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Avoid These 10 Marketing Mistakes When Targeting Gen Z


This generation is looking to support businesses that value ethics and authenticity.


GEN Z, THE generation born between 1997 and 2012, has become a highly sought-after demographic for marketers due to their significant purchasing power and influence. However, effectively targeting this generation requires a different approach than previous generations, and there are some common mistakes that companies are making.


Below, Rolling Stone Culture Council members share what companies should avoid when marketing to Gen Z and why these practices can come across as inauthentic. By understanding these mistakes, companies can create more effective marketing strategies that resonate with this influential demographic.


Focusing on High View Counts


Don’t just shoot for virality in your content. You often can gain a lot of views without actually increasing your sales or driving actions that help your business. Chasing the trends can attract eyeballs, but it won’t always attract committed customers — the lifeblood of business. Try to use targeted content and new marketing channels to win Gen Z over as real advocates and not just passive viewers.


Prioritizing the Product Over Storytelling


Traditional ads tend to be curated to focus on the feelings behind a product or its benefits. This doesn’t speak to the consumer’s values or lifestyle. It comes off as more interested in making money than making a difference. Companies should focus on storytelling and strategic product placement. As a mobile-first, value-driven generation, Gen Z values seeing real people in authentic, relatable scenarios.


Making Unrealistic Claims


Companies should avoid using overly promotional language and making unrealistic claims when marketing to Gen Z. This can seem inauthentic because this generation is known to be more skeptical of advertising and more likely to do their own research before making a purchase.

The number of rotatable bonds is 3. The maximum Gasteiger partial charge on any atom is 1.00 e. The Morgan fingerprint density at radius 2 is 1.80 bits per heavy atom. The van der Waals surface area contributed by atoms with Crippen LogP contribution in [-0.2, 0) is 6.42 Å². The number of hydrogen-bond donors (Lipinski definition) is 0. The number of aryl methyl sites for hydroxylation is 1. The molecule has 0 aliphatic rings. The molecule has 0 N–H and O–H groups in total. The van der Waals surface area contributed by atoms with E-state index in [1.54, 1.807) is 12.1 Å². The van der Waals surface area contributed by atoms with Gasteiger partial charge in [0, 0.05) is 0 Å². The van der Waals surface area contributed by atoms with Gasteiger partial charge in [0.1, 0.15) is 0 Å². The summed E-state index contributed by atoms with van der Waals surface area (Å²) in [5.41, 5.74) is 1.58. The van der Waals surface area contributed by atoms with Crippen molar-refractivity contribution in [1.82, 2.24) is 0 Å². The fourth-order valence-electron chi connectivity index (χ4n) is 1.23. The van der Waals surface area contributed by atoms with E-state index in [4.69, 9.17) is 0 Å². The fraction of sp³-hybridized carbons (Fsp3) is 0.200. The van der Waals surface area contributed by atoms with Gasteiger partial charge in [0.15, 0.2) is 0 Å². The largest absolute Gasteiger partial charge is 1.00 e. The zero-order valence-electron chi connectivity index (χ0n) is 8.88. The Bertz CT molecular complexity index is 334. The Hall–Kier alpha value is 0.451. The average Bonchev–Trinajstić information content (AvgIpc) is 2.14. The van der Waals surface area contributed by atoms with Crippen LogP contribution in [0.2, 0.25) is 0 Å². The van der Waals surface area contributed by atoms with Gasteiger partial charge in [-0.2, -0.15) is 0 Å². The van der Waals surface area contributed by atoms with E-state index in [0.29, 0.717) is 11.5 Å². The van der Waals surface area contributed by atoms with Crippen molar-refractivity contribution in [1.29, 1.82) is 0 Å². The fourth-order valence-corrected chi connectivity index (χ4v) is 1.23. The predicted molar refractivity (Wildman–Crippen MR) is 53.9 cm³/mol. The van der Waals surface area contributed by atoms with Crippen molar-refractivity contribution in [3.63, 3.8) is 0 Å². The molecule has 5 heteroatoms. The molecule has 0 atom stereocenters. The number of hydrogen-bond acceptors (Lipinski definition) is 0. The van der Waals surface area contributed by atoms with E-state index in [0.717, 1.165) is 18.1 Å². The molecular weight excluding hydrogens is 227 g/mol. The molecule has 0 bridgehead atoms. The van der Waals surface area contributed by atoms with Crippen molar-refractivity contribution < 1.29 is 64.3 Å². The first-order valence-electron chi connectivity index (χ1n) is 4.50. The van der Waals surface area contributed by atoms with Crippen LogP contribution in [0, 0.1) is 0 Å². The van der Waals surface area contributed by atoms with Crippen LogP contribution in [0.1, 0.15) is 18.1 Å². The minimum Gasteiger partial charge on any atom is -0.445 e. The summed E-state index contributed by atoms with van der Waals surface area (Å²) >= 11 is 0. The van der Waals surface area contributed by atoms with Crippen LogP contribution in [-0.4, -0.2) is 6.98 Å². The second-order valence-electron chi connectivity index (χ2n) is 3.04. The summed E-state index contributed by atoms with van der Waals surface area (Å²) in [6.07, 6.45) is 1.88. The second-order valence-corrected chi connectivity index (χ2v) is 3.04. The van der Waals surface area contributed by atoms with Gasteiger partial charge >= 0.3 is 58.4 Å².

Manipulating or Pandering


It’s important to avoid pandering to Gen Z during holidays or special events in a way that feels insincere or disingenuous. Similarly, inconsistency in messaging can also be problematic. This generation values transparency and honesty in their interactions with brands. They are quick to spot manipulation or pandering to their perceived interests, so authenticity and consistency are crucial.


Greenwashing


Companies should avoid greenwashing or making false claims about their sustainability efforts. Since Gen Z are environmentally conscious, they may easily spot phony marketing tactics. Many of them also don’t believe companies do enough to address environmental issues. Gen Z values authenticity and transparency, so any attempt to manipulate or mislead them will likely backfire.


Making Products Too Widely Available


Gen Z has a very different relationship with money and time than previous generations. They value scarcity and are willing to wait in line, promote your brand and even pay premiums to be one of the special few to have your hard-to-get product. A steep discount on an easy-to-get product just isn’t as appealing to them.


Assuming You Know More Than They Do


Don’t assume you’re telling them anything they don’t already know. Gen Z is supremely savvy and world-aware, and you need to enter the conversation well-versed in it already. Too many brands come in from on high without a real understanding of where people live, work, think and meet. Do it right or don’t do it at all — inauthenticity kills faster than anything here. Ditto for lip service around social issues.


Failing to Align Your Values With Your Campaigns

Don’t approach marketing to Gen Z as a simple media campaign. Younger generations are more likely than ever to be critical of advertisements and look into the companies they support. So, if your overall brand values don’t align with those you promote in a marketing campaign, you can end up doing more harm than good.


Using Too Much Sales-Speak

Companies should avoid using overly sales-like language or pushing products too aggressively when marketing to Gen Z, as this can come across as inauthentic and insincere. Gen Z values authenticity and transparency, so companies should focus on building relationships and creating genuine connections with their audience through social media and other channels.


Sticking to One Platform


While it’s important to know your audience, you can risk putting an entire generation in a box based on stereotypes — particularly with Gen Z, who, while of the digital age, is known to favor authenticity — so keep it real. Let them talk among themselves by promoting through Gen Z influencers. Diversify your efforts in as many platforms as possible to understand what style and sites best engage with them.

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